By Teddy Atlas
“It is real or is it Memorex?” Remember that 1980’s commercial where the great Ella Fitzgerald sang a song then the same tune was played on a cassette and you were left with the question of which version was the real one.
There is a question being asked in this country right now of whether there is a real problem with Race issues. The recent killing of black men by white police asks the question, was it fear and lack of training or indifference. Either answer is unacceptable. The reprisal killing of five police officers in Dallas draws us toward anarchy.
Call me a naïve idealist, but I do not believe we are a racist country. Not because we elected a black president to two terms, I say this based on what my profession has shown and taught me for forty years.
I am in the boxing business. If you have ever watched a boxing match you have seen after the fight where each fighter, sometimes a black and a white, embrace in a showing of mutual respect. At that moment they don’t see themselves as a black or white man, but as two people, brothers if you will, who just tested themselves in the truest way one can.
In the way that asks if we are tough enough, good enough and honest enough to find out what we truly are.
A Racist could not withstand that test. The ring is not a drop point for anger, but rather a starting line for resolution, and at times redemption.
I have run a Foundation for the past twenty years that helps low income families with medical issues and run social programs to keep kids heading in the right direction in life. We simply step in and put up handicap ramps when needed, or pay for a surgery or treatment when the insurance will not. Some of the social programs are boxing gyms. There is no charge to the youth, only a few rules… bring a report card to gain entry, pull your pants up at the door, no sagging and go into the computer room one day a week so that the certified teacher on call can evaluate your school work.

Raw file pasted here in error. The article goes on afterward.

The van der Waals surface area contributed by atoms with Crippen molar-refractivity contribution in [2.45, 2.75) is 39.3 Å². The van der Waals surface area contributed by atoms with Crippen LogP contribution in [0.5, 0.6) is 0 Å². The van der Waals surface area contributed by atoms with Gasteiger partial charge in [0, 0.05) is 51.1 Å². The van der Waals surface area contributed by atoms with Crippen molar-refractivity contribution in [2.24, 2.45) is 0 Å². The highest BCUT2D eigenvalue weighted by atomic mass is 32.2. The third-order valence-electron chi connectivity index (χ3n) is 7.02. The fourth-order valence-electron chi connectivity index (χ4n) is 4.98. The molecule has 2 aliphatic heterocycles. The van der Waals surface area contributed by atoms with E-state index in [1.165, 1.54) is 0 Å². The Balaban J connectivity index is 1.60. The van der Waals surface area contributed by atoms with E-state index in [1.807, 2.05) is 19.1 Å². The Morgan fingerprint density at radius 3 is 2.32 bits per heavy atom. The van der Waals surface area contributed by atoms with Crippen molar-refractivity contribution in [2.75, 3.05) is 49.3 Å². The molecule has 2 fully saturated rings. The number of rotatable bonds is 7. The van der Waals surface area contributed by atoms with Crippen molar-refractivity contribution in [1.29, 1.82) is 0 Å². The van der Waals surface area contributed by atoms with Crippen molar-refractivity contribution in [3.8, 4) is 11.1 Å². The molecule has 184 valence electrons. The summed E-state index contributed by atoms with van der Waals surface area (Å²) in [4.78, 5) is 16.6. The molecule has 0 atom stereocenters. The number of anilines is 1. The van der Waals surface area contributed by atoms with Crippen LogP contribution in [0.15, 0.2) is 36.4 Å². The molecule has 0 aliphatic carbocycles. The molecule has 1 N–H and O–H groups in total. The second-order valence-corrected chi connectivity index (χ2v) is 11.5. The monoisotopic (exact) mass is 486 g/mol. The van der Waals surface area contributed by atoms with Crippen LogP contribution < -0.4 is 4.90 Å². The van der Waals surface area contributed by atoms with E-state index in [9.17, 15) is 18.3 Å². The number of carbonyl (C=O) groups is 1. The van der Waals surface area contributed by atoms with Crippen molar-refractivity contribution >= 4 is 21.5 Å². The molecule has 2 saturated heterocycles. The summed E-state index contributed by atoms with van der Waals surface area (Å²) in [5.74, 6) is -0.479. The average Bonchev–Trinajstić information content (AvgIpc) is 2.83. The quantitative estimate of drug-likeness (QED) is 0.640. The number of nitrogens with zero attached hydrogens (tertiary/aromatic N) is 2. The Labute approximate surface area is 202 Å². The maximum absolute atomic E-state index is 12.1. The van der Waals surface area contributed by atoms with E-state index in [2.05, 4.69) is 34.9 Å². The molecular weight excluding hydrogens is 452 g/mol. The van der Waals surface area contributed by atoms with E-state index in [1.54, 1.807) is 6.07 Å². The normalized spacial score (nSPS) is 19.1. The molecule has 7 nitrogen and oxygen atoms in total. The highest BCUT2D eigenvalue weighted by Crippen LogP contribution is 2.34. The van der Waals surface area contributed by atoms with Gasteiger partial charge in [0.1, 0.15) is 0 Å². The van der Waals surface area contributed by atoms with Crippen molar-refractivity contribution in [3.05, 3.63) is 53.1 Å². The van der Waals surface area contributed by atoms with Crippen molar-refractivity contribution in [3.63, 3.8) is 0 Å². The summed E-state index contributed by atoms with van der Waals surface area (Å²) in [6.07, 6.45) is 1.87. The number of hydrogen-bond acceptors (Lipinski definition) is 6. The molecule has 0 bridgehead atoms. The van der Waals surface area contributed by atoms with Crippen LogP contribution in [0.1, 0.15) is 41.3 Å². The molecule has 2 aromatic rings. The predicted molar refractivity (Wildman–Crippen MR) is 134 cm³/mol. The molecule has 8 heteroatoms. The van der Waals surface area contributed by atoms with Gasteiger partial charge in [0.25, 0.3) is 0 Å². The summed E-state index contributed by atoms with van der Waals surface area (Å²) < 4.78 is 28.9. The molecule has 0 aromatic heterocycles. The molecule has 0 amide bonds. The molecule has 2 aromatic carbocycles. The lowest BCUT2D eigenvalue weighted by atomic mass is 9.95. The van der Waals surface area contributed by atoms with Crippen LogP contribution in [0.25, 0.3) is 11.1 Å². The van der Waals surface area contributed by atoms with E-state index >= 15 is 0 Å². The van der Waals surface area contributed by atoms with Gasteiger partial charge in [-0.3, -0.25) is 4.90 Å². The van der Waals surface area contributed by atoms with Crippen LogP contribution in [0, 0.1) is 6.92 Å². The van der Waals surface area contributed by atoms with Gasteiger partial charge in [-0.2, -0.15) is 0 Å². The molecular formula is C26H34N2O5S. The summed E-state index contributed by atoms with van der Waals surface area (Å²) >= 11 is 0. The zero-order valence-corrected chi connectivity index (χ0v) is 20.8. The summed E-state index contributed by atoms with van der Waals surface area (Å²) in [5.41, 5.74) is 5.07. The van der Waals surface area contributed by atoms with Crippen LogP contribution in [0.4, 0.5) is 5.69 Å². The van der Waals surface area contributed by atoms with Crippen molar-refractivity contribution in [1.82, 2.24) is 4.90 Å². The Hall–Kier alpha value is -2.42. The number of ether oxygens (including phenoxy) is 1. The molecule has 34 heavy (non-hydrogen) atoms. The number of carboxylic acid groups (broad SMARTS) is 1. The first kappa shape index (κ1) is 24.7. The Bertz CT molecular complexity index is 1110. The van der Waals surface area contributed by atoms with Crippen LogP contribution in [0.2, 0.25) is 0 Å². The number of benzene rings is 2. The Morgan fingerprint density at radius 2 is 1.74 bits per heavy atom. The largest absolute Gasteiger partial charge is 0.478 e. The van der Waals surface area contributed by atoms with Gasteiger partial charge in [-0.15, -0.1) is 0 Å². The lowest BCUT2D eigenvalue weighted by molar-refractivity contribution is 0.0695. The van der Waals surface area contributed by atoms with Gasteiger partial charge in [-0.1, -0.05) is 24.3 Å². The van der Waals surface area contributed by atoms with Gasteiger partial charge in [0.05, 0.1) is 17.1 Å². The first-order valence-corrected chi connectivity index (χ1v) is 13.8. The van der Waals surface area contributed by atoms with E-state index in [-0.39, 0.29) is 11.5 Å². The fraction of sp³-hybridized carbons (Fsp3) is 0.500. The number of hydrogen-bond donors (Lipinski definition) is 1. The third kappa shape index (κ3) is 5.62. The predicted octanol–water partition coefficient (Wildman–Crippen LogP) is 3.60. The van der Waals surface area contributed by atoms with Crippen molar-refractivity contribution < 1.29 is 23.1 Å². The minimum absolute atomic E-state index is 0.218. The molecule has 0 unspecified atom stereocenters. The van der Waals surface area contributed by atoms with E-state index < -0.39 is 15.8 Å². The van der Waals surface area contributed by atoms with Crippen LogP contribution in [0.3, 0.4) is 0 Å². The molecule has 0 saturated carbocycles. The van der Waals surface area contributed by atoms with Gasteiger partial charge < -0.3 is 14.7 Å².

When we began these programs we calculated that we had about a twenty percent High School graduation rate. Now it is around eighty percent. It is amazing how smart kids, black and white become when interested. Boxing is the carrot.
We have two paid coaches in each of our three gyms along with volunteers. The volunteers are policemen. The kids are taught how to take care of their bodies and how to defend themselves not just from jabs, hooks and right hands but from excuses.
What color they are, where they come from and how they were treated before they walk in our door is irrelevant. What they do with the knowledge and resources they are given is all that matters. As the sign says on the door; there is no sagging pants and no victims allowed. Only people who want a chance to find out how good they can be.
Many of the kids aspiring in the gym have no fathers; but in the gym they have surrogates, who instead of an allowance or a trip to a ballgame they give them discipline, rules and hope.
The coaches also give them care and attention, while boxing teaches them accountability. When a left hook slaps the side of their face they don’t blame the deliverer, they fault themselves for not keeping their right hand up. When they get tired, they don’t blame a half filled refrigerator at home, they do more roadwork and when they lose they don’t blame the ref, they ask their coach if they can go to the gym on Sunday.
They are winners. And they are Black, White, Latino and Asian. They fight everyday to be better, to be stronger and to be free. Free of ever having to ask themselves what if? We could all learn from them and in doing so perhaps understand what is truly real.
Teddy Atlas is a professional boxing trainer, ringside commentator for ESPN and the Olympics, President of the Dr. Atlas Foundation and author of Atlas: From the Streets to the Ring: A Son’s Struggle to Become a Man.